If religious organizations do charity work, they'd still be eligible for those branches being exempt under current laws.

I'm just waiting for a church to re-launch the old religious custom of temple prostitution. Can't be taxed, because it's religious... Right?

Comment: Re:What? Why discriminate? (Score 1) 698

by arth1 (#49479675) Attached to: 'We the People' Petition To Revoke Scientology's Tax Exempt Status

They are not tax free because they are religious, they are tax free because they are non-profit.

You are mistaken. To quote IRS:

"The exempt purposes set forth in section 501(c)(3) are charitable, religious, educational, scientific, literary, testing for public safety, fostering national or international amateur sports competition, and preventing cruelty to children or animals.
The term charitable is used in its generally accepted legal sense and includes relief of the poor, the distressed, or the underprivileged; advancement of religion; advancement of education or science; erecting or maintaining public buildings, monuments, or works; lessening the burdens of government; lessening neighborhood tensions; eliminating prejudice and discrimination; defending human and civil rights secured by law; and combating community deterioration and juvenile delinquency."

Comment: Re:What? Why discriminate? (Score 2) 698

by arth1 (#49479539) Attached to: 'We the People' Petition To Revoke Scientology's Tax Exempt Status

Our government does not get to define a religion.

They most certainly do define it from a tax perspective - you have to fit criteria set by our government.
See what IRS says about it.

It is not allowed to say one persons beliefs are more correct then another.

No, that would be like saying '"two plus two equals five" is more correct than "two plus two equals three"'. I certainly don't want them to utter such stupidity either.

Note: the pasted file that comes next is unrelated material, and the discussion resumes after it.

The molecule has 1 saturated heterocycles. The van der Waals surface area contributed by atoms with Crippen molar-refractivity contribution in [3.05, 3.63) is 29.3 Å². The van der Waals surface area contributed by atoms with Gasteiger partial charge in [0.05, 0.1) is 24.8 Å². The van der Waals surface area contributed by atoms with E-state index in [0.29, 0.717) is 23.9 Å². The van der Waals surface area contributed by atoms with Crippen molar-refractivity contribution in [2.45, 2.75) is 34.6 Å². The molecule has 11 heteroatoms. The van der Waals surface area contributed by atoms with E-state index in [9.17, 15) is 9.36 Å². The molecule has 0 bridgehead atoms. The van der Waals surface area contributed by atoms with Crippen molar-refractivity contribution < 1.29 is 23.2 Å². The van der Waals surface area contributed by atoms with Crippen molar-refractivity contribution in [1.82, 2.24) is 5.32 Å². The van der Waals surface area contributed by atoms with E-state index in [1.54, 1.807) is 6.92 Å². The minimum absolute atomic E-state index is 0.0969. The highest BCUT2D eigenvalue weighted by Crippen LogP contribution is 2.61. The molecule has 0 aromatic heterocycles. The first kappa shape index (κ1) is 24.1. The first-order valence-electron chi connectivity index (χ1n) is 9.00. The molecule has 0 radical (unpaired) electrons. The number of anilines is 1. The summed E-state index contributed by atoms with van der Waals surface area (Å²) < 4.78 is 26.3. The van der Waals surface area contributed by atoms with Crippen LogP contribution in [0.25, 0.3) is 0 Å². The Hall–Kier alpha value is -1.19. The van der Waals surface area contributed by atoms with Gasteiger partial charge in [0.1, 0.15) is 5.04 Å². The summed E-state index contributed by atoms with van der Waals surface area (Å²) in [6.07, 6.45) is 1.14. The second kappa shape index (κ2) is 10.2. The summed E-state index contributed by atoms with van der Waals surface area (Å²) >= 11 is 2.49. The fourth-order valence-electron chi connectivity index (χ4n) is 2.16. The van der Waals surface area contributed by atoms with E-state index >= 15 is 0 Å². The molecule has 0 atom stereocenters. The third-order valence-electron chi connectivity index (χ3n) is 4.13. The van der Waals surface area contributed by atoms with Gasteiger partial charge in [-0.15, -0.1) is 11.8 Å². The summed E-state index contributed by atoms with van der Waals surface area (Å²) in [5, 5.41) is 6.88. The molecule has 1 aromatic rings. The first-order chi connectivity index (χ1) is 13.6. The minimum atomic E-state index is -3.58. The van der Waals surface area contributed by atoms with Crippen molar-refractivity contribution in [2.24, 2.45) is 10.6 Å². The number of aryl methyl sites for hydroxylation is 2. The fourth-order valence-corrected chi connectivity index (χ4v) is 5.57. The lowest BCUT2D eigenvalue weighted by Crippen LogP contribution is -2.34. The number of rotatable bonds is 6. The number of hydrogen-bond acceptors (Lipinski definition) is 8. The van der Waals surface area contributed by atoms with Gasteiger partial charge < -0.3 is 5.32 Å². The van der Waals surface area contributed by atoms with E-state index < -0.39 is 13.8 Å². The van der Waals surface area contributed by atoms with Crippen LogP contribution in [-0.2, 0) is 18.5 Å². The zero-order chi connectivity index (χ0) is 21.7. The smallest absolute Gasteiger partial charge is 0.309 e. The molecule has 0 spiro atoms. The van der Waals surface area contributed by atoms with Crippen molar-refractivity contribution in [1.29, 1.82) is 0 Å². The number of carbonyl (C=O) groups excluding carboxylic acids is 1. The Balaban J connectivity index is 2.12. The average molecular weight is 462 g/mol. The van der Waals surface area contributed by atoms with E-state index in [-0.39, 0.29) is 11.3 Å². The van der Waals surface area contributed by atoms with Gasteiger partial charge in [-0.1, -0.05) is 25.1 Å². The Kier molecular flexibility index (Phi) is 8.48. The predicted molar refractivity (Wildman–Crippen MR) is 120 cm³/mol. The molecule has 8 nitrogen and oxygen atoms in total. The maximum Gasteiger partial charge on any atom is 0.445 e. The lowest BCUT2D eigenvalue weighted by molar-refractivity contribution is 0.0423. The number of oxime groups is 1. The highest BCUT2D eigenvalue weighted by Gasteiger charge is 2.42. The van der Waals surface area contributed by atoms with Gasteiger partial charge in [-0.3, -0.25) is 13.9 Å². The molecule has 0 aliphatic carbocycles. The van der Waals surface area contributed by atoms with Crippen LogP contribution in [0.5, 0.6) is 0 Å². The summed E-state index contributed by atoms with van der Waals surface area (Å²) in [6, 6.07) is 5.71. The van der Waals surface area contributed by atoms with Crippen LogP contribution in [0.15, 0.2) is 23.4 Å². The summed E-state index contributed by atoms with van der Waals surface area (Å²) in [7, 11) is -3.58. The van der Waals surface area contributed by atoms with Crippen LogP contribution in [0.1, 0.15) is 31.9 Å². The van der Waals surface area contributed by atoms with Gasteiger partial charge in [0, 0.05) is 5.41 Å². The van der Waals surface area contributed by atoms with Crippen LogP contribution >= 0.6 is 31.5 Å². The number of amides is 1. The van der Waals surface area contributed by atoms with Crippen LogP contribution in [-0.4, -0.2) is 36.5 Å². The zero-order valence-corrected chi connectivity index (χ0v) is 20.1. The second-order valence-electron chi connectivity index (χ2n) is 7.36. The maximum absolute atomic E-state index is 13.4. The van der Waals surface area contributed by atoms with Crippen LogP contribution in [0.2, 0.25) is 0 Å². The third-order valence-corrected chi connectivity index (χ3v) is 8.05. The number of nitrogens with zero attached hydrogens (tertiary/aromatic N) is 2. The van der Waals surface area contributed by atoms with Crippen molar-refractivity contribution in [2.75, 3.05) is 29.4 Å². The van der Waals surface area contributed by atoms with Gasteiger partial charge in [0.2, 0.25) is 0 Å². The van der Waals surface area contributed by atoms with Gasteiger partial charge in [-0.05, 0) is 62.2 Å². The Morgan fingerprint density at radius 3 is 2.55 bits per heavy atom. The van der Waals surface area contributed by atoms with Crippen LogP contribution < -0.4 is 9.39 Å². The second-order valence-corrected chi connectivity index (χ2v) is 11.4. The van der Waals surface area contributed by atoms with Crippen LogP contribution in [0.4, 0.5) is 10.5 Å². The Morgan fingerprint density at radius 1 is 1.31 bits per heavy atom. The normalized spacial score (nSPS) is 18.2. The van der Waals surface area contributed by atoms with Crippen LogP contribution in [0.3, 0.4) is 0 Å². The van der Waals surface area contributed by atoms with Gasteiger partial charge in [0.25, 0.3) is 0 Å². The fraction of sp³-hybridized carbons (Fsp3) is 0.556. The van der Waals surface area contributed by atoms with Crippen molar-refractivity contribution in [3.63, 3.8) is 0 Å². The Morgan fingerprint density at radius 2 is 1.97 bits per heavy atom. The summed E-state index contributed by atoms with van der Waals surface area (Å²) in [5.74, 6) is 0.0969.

Comment: Re:What? Why discriminate? (Score 1) 698

by arth1 (#49479419) Attached to: 'We the People' Petition To Revoke Scientology's Tax Exempt Status

False dichotomy. Why can't it be both? All belief organizations are financial scams, at least to unbelievers. All financial scams require some degree of faith from their victims.

Not all belief organizations have a cash flow. There are a few - admittedly very few - that do not accept money from its members, do not pay, house or feed its clergy, and congregate in privately owned facilities.
Of course, the members may still be victims of a scam, but not a financial one. And they aren't scamming the government by paying their leaders tax-free dollars.

Comment: Re:What? Why discriminate? (Score 1) 698

by arth1 (#49479257) Attached to: 'We the People' Petition To Revoke Scientology's Tax Exempt Status

I'm not saying you're wrong but that's probably the weakest possible argument for religious tax exemption: Minus the clever wording, Jesus in that scene is explicitly telling the Jewish religious leaders that they should pay taxes.

Indeed. If they had god-coin without the picture of (and support of) the emperor on it, it would be different.
But as long as someone wants to use coin backed by a government, they should have the same obligations to the government as anyone else using that coin.

I think a good solution would be to end all tax exemptions, including churches and charities, and instead increase the spending on causes that reduces the need for churches and charities.

I've got all the money I'll ever need if I die by 4 o'clock. -- Henny Youngman